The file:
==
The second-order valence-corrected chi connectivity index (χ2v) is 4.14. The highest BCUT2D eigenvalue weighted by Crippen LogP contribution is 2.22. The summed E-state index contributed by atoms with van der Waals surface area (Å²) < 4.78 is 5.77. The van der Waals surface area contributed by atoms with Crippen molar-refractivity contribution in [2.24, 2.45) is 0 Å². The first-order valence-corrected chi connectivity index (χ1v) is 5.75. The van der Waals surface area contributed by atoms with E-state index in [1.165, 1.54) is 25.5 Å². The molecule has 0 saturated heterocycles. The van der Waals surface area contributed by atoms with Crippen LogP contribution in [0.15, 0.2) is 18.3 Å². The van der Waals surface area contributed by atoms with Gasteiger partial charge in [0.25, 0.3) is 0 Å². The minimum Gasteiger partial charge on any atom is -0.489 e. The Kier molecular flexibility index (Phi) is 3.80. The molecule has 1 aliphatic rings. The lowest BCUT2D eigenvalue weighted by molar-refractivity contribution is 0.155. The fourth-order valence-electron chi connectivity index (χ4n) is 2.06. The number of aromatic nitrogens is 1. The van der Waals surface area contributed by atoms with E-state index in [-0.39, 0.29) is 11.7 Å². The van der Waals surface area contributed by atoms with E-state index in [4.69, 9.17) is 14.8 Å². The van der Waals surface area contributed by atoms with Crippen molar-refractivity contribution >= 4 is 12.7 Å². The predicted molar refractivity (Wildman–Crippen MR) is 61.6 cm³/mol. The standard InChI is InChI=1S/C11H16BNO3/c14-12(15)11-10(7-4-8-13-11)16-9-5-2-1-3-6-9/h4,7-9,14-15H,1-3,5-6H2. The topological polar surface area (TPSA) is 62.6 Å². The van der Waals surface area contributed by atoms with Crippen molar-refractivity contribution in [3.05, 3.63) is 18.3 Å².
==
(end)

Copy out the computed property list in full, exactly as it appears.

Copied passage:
The second-order valence-corrected chi connectivity index (χ2v) is 4.14. The highest BCUT2D eigenvalue weighted by Crippen LogP contribution is 2.22. The summed E-state index contributed by atoms with van der Waals surface area (Å²) < 4.78 is 5.77. The van der Waals surface area contributed by atoms with Crippen molar-refractivity contribution in [2.24, 2.45) is 0 Å². The first-order valence-corrected chi connectivity index (χ1v) is 5.75. The van der Waals surface area contributed by atoms with E-state index in [1.165, 1.54) is 25.5 Å². The molecule has 0 saturated heterocycles. The van der Waals surface area contributed by atoms with Crippen LogP contribution in [0.15, 0.2) is 18.3 Å². The van der Waals surface area contributed by atoms with Gasteiger partial charge in [0.25, 0.3) is 0 Å². The minimum Gasteiger partial charge on any atom is -0.489 e. The Kier molecular flexibility index (Phi) is 3.80. The molecule has 1 aliphatic rings. The lowest BCUT2D eigenvalue weighted by molar-refractivity contribution is 0.155. The fourth-order valence-electron chi connectivity index (χ4n) is 2.06. The number of aromatic nitrogens is 1. The van der Waals surface area contributed by atoms with E-state index in [-0.39, 0.29) is 11.7 Å². The van der Waals surface area contributed by atoms with E-state index in [4.69, 9.17) is 14.8 Å². The van der Waals surface area contributed by atoms with Crippen molar-refractivity contribution >= 4 is 12.7 Å². The predicted molar refractivity (Wildman–Crippen MR) is 61.6 cm³/mol. The standard InChI is InChI=1S/C11H16BNO3/c14-12(15)11-10(7-4-8-13-11)16-9-5-2-1-3-6-9/h4,7-9,14-15H,1-3,5-6H2. The topological polar surface area (TPSA) is 62.6 Å². The van der Waals surface area contributed by atoms with Crippen molar-refractivity contribution in [3.05, 3.63) is 18.3 Å².